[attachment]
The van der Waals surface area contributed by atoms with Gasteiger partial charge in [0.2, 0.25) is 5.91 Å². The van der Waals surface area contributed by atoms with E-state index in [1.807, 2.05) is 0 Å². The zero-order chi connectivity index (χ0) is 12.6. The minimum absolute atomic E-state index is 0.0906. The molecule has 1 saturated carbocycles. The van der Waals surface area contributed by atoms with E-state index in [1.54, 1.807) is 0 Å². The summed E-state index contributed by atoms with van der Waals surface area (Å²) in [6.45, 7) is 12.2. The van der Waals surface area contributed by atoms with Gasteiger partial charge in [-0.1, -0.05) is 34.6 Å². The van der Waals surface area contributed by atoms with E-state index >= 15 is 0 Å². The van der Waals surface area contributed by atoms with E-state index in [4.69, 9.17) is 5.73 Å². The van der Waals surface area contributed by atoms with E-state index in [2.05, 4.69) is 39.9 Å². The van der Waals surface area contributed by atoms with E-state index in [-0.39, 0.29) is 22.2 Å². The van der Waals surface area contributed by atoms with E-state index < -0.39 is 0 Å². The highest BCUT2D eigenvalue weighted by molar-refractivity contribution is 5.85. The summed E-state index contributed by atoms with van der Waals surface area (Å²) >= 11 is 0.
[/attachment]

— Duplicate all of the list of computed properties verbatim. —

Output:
The van der Waals surface area contributed by atoms with Gasteiger partial charge in [0.2, 0.25) is 5.91 Å². The van der Waals surface area contributed by atoms with E-state index in [1.807, 2.05) is 0 Å². The zero-order chi connectivity index (χ0) is 12.6. The minimum absolute atomic E-state index is 0.0906. The molecule has 1 saturated carbocycles. The van der Waals surface area contributed by atoms with E-state index in [1.54, 1.807) is 0 Å². The summed E-state index contributed by atoms with van der Waals surface area (Å²) in [6.45, 7) is 12.2. The van der Waals surface area contributed by atoms with Gasteiger partial charge in [-0.1, -0.05) is 34.6 Å². The van der Waals surface area contributed by atoms with E-state index >= 15 is 0 Å². The van der Waals surface area contributed by atoms with E-state index in [4.69, 9.17) is 5.73 Å². The van der Waals surface area contributed by atoms with E-state index in [2.05, 4.69) is 39.9 Å². The van der Waals surface area contributed by atoms with E-state index in [-0.39, 0.29) is 22.2 Å². The van der Waals surface area contributed by atoms with E-state index < -0.39 is 0 Å². The highest BCUT2D eigenvalue weighted by molar-refractivity contribution is 5.85. The summed E-state index contributed by atoms with van der Waals surface area (Å²) >= 11 is 0.